02/12/2015 12:20PM

Hovdey: Desormeaux looks for solace in Uzziel


You never know where you’ll reach a trainer on a dark-day afternoon. The golf course can be a good bet, sometimes a poker parlor, maybe a farm, or deep in a Barcalounger, dozing off to a grainy rerun of “Boots Malone.”

If it’s around 4 o’clock, chances are he’ll be at the barn watching horses eat. That’s when a call was placed to Keith Desormeaux on Wednesday to check on Texas Red, the 2014 Breeders’ Cup Juvenile winner, close runner-up in the most recent 2-year-old Eclipse Award beauty pageant, and more recently sidelined with a hoof problem that has thrown a monkey wrench into his Kentucky Derby plans.

Instead of feeding time in California, though, it was on toward supper in Louisiana, where Desormeaux was visiting family and looking in on his string at Fair Grounds in New Orleans.

“I’m here helping my dad fix his dryer,” Desormeaux said. “Something to get my mind off business.”

The Texas Red business was looking great until last Friday, when Desormeaux and his crew did not like the way the big son of Afleet Alex was traveling. The colt had just gone back to the track following his solid 2015 debut in the San Vicente Stakes five days before.

The culprit was an abscess found in his right front foot and ready to burst. By the following Tuesday, Texas Red was on a van to Premier Equine Center in the town of Oakdale, about five hours north of Santa Anita, where he could maintain a level of fitness without aggravating the hoof. Desormeaux was determined to put the best possible spin on a bad situation.

“We figured out the problem, and we’re enthusiastic now that we’ll have a chance to freshen him and let this thing run its course,” the trainer said. “He’ll be off this week, just walking, then we’ll start treadmilling him the following week along with swimming while the abscess heals. I don’t typically use swimming therapy, but this is a different case. There’s no other series of races so important on such a time schedule.”

When Texas Red left town, there were 82 days to the May 2 Kentucky Derby.

“So, he’ll swim for two weeks, and then he’ll come back to the track,” Desormeaux said. “When he comes back, if he’s not 100 percent, we’ll just put him away and look towards a campaign later on in the year. But I don’t even want to think about that. We’re giving him the best chance to make it, and he’ll make it. We all have a positive vibe about this.”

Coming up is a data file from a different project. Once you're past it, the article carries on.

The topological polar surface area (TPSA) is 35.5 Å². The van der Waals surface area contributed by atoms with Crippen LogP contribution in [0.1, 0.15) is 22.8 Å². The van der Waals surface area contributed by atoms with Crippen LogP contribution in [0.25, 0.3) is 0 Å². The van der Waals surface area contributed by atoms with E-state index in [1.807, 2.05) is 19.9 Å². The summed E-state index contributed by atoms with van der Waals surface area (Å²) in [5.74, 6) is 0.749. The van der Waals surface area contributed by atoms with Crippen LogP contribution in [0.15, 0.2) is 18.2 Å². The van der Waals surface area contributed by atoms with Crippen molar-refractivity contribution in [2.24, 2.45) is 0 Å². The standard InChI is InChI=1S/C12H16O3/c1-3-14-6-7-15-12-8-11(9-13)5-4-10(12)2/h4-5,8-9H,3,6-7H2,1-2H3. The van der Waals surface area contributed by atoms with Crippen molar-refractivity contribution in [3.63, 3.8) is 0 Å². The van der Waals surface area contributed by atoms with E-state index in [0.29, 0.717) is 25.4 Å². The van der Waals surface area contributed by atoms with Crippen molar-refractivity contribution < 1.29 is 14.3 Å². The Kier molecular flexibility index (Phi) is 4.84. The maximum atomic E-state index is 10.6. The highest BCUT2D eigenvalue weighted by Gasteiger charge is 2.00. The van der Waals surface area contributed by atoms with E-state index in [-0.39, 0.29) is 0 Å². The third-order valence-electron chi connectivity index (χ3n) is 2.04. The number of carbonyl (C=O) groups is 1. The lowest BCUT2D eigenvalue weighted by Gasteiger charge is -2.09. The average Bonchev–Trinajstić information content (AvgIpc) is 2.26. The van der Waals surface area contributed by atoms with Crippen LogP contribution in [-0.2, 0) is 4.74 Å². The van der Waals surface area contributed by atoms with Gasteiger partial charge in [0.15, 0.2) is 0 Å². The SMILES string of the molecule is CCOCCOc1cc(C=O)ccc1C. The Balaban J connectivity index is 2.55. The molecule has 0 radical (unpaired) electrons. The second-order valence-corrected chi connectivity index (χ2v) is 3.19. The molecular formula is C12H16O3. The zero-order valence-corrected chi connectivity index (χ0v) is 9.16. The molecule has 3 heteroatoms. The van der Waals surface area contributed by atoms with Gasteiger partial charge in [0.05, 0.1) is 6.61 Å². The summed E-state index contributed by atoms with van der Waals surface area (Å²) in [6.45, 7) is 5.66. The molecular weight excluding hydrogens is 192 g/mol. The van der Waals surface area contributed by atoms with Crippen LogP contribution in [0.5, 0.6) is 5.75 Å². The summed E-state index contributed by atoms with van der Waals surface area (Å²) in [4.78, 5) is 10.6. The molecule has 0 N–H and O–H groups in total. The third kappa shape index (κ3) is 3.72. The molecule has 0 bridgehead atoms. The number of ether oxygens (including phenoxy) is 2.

In the meantime, the Desormeaux stable will try to ease the pain of Texas Red’s suddenly empty stall by leading over the speedy filly Uzziel for the $200,000 Santa Maria on Saturday at Santa Anita. The California-bred daughter of Harlington (by Unbridled) won the Santa Paula Stakes at Santa Anita last April for trainer Mike Puype, then took the Beverly Lewis Stakes at Los Alamitos in September, both at 6 1/2 furlongs. The Santa Maria will be her first start for Desormeaux, who got Uzziel last month from owners James and Tammy McKenney.

“They said they liked my way of training,” Desormeaux said. “So, I’m anxious to see how this filly runs stretching out like this. I know she’ll be a price in there, but I don’t see anything like Beholder or Iotapa in the field.”

Iotapa, who won the Santa Maria and two other major West Coast stakes last year, was sold in November for $2.8 million at Keeneland, while two-time champion Beholder is training for another comeback. That leaves La Canada Stakes winner Thegirlinthatsong and the Bob Baffert pair of Awesome Baby and Sweet Marini as the top Santa Maria contenders.

“Kent worked Uzziel a couple of times and really liked her,” Desormeaux said. “I was hoping to get him, but he’s riding up north on Saturday. At least he didn’t spin me for another horse in the race.”

Kent Desormeaux, Keith’s younger brother and the target of his abuse, has a date in the $200,000 El Camino Real Derby with California Cup Derby winner Mischief Clem. Fernando Perez will ride Uzziel, which is Hebrew for “God is my strength,” as well as the name of an Austrian band whose genre is described as melodic thrash/groove metal, if by “melodic” you mean cutting through a muck bin with a band saw.

Keith Desormeaux doesn’t care, as long as he’s still got a shot at hearing “My Old Kentucky Home.” The roster of outstanding young horses who were derailed before they could get a shot at the Derby is long and honorable – Stagehand, Sir Gaylord, Buckpasser, Graustark, Hoist the Flag, Hostage, Street Cry, Eskendereya, Constitution, and Shared Belief, just to name a few. The trainer will do what he can to keep Texas Red off the list.

“He’s got to get cranked up and two-minute licking and breezing within a month to five weeks,” Desormeaux said. “And I won’t be shocked if he is. That’s one of the qualities of a good horse. They seemingly run on a higher metabolic level. When something goes bad – a shin, a cough, a cold – these horses get over it quicker. He seems to be that kind of horse.”